The "after" picture (right) has very short shadows, so it can be assumed that this was taken near midday, making south be in the direction toward the bottom left of the picture. The "before" picture (left) has very long shadows to the lower right (toward the east), indicating that this photo must have been taken near sunset. There are no times or dates given by NATO for these photos, but if there really was some modification to the ground, then these would have had to have been taken on different days, which begs the first question: "Why did NATO take the 'before' picture at all?" There are a few farmhouses, but nothing of apparent strategic importance.

There are three possible explanations. (1) NATO somehow knew the area would be of importance later; (2) The pictures were not actually taken in the prescribed order, and the "sunset" photo was taken after the "midday" photo to check back on the odd formations; or, (3) NATO photographs every square foot of the theater, and recalls and compares all of the photo reconnaissance for activity. The latter is probably the most likely explanation, but that could be easily assessed by questioning the details of the photograph in a NATO press briefing, which has not been adequately attempted to date.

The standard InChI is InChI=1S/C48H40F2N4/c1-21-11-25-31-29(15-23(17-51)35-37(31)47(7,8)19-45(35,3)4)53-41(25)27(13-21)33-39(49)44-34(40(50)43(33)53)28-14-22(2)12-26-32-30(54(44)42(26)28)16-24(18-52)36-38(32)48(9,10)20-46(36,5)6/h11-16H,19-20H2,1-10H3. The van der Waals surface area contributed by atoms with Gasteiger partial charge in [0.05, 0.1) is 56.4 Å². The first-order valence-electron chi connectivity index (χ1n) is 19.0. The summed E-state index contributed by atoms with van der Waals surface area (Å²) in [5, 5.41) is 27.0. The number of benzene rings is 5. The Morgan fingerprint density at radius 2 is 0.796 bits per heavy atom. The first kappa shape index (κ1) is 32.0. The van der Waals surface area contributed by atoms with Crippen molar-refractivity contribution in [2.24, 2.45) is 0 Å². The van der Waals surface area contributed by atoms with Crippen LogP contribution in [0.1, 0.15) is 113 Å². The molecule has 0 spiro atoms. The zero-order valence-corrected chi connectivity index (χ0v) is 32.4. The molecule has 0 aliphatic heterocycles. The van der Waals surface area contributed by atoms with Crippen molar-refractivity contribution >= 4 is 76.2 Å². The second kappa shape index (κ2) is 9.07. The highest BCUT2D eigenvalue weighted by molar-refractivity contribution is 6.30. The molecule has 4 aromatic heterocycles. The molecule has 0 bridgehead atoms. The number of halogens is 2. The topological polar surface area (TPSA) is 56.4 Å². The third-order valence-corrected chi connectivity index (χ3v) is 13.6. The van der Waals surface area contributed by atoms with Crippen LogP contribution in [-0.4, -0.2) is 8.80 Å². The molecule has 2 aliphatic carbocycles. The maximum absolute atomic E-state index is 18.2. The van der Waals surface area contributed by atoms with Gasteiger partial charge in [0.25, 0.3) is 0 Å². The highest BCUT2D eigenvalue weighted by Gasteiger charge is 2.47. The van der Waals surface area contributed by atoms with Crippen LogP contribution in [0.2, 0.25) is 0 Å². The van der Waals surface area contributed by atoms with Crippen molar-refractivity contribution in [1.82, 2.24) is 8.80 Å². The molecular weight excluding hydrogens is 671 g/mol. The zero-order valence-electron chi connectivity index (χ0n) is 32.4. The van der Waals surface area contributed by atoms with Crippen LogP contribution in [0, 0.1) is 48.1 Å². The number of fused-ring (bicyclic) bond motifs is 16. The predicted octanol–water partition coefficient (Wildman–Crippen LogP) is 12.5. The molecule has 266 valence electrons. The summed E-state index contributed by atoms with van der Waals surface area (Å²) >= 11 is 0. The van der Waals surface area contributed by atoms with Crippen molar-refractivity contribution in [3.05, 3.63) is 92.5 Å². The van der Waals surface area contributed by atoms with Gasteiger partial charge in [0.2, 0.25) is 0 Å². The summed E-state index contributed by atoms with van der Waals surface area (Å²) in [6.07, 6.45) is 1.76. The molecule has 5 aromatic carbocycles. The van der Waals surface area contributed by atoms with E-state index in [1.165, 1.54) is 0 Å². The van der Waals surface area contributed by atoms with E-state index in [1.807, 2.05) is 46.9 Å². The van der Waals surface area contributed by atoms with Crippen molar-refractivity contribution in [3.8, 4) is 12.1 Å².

Another possibility is that the images were simply fabricated or modified. While there are many advanced methods for detecting such things (including walking up to the site with a news camera), a more simple (and safer) method is to simply look for irregularities in the color gradients of the image. Each pixel in a smoothed or blurred image is usually relatively close to the color of the next pixel. A false color filter can be used to highlight unusual color gradient artifacts, such as would be created with a "cut-n-paste" operation. Without much effort, a stair-stepped gradient around the added yellow marks becomes apparent in the image (probably from converting the image to JPEG after annotating).